The Surprising Thing About the New NFL Alternate Helmets

When news broke that the NFL was lifting the one-shell rule, I had mixed feelings. On the one hand, I was glad that retro favorites like Pat Patriot and Bucco Bruce would be returning to the field. On the other hand, I felt like the one-shell rule had inadvertently been a valuable bulwark against the likely worst instincts of Nike, the league, and the teams, preventing them from flooding the scene with ridiculous alternate designs. So as I said several times as people celebrated the rule’s repeal, “Be careful what you wish for — we may find ourselves longing for the return of the one-shell days.”

To a certain extent, my fears have been borne out. While some of the new alternate helmets are commendable (I like the Bengals in white and the Panthers in black), many of them fall far short of that mark (Eagles, Jets, Saints, Bears). For a lot of them, you can almost hear the marketing meeting where someone said, “Well, we’re allowed to do this now, so we may as well do something.”

But I’m not writing this piece to say I told you so. On the contrary, there are two things about these new helmets that I find very surprising and definitely didn’t anticipate:

  1. Aside from the throwbacks, the new helmets use their respective teams’ existing helmet logos that we’re used to seeing. (The only vague exception is the Commanders’ black alternate, but of course they’re starting from scratch, unlike the other teams.)
  2. The new helmets are all being paired with pre-existing throwback and alternate uniforms.

That’s not how I thought this would play out. When I said, “Be careful what you wish for,” I was envisioning a situation closer to what we see in the NCAA, where teams trot out helmets with alternate logos and pair them with new costume-like uniforms. For example, I’m very surprised that the Bears’ new orange helmet has their standard wishbone-“C” logo instead of, say, their alternate bear’s head logo. Similarly, I’m a little surprised the Texans or Saints or someone didn’t come up with a new alternate uni to go with the helmet design. Or to put it another way, while many of these new helmets are unnecessary, the overall approach is still much more conservative than the full-on Nike-fication I expected.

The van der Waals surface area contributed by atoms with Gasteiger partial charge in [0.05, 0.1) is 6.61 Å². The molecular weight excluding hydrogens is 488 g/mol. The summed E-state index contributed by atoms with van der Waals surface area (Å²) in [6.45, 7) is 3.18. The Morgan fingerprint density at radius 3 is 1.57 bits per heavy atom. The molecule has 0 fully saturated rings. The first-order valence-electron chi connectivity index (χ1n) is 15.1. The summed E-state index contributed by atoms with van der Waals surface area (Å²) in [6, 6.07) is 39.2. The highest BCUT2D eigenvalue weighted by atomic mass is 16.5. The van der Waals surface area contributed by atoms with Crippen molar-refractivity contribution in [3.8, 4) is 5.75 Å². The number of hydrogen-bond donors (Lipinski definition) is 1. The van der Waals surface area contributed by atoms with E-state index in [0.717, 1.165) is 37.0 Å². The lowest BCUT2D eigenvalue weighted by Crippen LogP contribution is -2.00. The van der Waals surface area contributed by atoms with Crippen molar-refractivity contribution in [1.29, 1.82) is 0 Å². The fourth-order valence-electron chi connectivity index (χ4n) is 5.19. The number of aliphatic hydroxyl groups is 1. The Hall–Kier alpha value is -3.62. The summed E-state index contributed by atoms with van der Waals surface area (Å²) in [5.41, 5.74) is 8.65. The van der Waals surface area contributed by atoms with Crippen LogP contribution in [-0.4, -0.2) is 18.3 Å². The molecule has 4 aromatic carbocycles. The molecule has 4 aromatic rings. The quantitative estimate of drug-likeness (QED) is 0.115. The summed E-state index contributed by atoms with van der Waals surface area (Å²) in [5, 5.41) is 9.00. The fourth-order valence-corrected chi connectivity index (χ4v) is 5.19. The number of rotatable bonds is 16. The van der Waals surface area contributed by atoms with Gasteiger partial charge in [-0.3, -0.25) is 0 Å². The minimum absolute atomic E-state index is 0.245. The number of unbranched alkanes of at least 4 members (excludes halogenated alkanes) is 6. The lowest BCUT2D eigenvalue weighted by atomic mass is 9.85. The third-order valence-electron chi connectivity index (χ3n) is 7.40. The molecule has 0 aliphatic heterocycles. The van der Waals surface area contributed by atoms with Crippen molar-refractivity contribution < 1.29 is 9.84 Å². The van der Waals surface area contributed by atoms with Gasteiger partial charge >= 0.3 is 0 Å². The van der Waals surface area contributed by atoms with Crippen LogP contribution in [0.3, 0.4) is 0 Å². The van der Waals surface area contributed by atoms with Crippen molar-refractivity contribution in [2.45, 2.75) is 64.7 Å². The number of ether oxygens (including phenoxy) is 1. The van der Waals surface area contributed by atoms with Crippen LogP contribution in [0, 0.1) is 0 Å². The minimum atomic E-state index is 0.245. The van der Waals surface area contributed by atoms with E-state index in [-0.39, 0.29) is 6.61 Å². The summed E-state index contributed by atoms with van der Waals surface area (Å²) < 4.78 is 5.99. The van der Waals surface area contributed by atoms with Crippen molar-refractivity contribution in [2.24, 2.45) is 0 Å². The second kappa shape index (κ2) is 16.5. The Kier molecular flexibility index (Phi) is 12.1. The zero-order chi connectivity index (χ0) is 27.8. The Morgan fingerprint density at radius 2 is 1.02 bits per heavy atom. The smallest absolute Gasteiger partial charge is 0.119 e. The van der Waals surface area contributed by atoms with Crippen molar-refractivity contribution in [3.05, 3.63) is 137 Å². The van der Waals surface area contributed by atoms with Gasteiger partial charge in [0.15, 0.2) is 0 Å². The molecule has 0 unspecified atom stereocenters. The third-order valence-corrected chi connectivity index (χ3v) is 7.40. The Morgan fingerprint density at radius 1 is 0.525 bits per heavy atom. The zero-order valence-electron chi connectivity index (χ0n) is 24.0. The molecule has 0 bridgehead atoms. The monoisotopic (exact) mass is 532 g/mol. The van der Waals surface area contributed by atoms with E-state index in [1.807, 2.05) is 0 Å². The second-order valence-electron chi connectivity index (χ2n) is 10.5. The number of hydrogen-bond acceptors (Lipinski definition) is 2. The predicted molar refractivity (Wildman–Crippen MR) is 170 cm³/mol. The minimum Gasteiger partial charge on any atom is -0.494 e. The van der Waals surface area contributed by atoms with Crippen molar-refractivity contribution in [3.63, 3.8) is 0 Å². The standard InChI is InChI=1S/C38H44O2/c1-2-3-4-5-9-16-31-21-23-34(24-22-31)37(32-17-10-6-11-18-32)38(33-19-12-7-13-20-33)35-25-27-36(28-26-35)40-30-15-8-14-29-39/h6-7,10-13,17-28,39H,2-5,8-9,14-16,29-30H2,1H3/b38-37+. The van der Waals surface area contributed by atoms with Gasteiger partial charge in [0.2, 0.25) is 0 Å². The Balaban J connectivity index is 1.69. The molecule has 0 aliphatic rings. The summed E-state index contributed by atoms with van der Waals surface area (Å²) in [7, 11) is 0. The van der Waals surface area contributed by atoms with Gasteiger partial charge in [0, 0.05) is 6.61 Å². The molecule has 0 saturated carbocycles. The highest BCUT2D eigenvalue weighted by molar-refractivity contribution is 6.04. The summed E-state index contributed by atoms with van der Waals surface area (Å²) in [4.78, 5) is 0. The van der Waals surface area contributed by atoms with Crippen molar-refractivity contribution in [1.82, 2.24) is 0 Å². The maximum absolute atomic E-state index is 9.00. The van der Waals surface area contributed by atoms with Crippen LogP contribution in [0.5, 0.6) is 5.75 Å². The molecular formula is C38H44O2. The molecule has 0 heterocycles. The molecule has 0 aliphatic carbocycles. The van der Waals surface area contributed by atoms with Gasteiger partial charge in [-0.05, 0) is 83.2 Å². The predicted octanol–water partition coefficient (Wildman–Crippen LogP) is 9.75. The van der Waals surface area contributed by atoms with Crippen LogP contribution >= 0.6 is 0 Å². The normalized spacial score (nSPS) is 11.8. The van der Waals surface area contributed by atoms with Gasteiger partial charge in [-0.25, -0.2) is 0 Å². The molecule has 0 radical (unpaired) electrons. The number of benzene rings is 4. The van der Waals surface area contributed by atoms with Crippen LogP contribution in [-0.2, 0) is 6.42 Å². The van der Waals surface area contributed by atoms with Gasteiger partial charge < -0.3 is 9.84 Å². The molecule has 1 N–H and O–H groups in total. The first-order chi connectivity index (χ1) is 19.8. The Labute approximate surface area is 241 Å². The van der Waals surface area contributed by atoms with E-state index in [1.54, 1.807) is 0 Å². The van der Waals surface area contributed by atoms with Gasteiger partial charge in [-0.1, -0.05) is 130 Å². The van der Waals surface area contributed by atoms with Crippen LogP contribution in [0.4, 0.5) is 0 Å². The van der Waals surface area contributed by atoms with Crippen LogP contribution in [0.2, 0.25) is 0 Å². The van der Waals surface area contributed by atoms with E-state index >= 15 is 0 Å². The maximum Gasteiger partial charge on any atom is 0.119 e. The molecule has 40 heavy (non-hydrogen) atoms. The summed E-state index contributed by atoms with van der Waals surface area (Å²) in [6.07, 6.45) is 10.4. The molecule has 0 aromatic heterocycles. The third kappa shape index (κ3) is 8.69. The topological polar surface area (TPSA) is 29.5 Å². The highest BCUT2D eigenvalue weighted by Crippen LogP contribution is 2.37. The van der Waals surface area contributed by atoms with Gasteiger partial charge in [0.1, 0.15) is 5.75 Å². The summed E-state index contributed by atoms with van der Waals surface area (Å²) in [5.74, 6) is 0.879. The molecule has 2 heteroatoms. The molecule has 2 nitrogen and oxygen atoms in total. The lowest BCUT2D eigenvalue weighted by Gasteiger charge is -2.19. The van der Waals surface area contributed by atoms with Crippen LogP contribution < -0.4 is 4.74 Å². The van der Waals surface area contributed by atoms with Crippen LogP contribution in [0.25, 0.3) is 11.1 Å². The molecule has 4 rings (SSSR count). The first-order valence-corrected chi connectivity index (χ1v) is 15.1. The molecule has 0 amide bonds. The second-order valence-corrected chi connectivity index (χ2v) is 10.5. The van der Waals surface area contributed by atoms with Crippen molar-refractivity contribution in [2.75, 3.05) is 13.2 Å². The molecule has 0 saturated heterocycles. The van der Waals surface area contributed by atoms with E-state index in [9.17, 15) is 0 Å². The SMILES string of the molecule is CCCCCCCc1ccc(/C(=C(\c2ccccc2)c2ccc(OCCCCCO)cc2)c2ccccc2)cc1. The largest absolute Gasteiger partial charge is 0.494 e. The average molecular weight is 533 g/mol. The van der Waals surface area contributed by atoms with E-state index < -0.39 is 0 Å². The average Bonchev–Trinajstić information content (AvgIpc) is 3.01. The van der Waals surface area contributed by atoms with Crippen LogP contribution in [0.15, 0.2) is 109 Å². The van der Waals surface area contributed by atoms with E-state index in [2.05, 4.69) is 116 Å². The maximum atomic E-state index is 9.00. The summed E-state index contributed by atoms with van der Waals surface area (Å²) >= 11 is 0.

There are several possible reasons for this:

  • First, the NFL is famously speculative about its uniforms and branding, so maybe these baby steps are in keeping with the league’s usual ethos.
  • Second, maybe some teams wanted to introduce costume-like alternate uniforms but aren’t yet able to do that due to the five-year rule (although it seems to me that we see exceptions to that rule all the time).
  • Third, we know that Bucs’ and Seahawks’ throwbacks were pushed back to 2023 by supply-chain issues, so maybe that’s coming into play here as well, at least in terms of alternate uni designs. (It wouldn’t explain the lack of alternate logos on the new helmetsthough.)

Anyway: The point I’m trying to make here is that while this new wave of helmets isn’t great, it’s not as bad as I feared it would be — or as bad as things could get as we move forward.

Practically Giving Them Away

Five more pin designs sold out yesterday. In case you missed it, the pricing is now at a rock-bottom $1 apiece, plus you get one free pin for every three you order. So that’s four pins for $3, eight for $6, and so on. Full details here.

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Today’s Ticker is available here, and “Collector’s Corner” will be published this afternoon. — Paul

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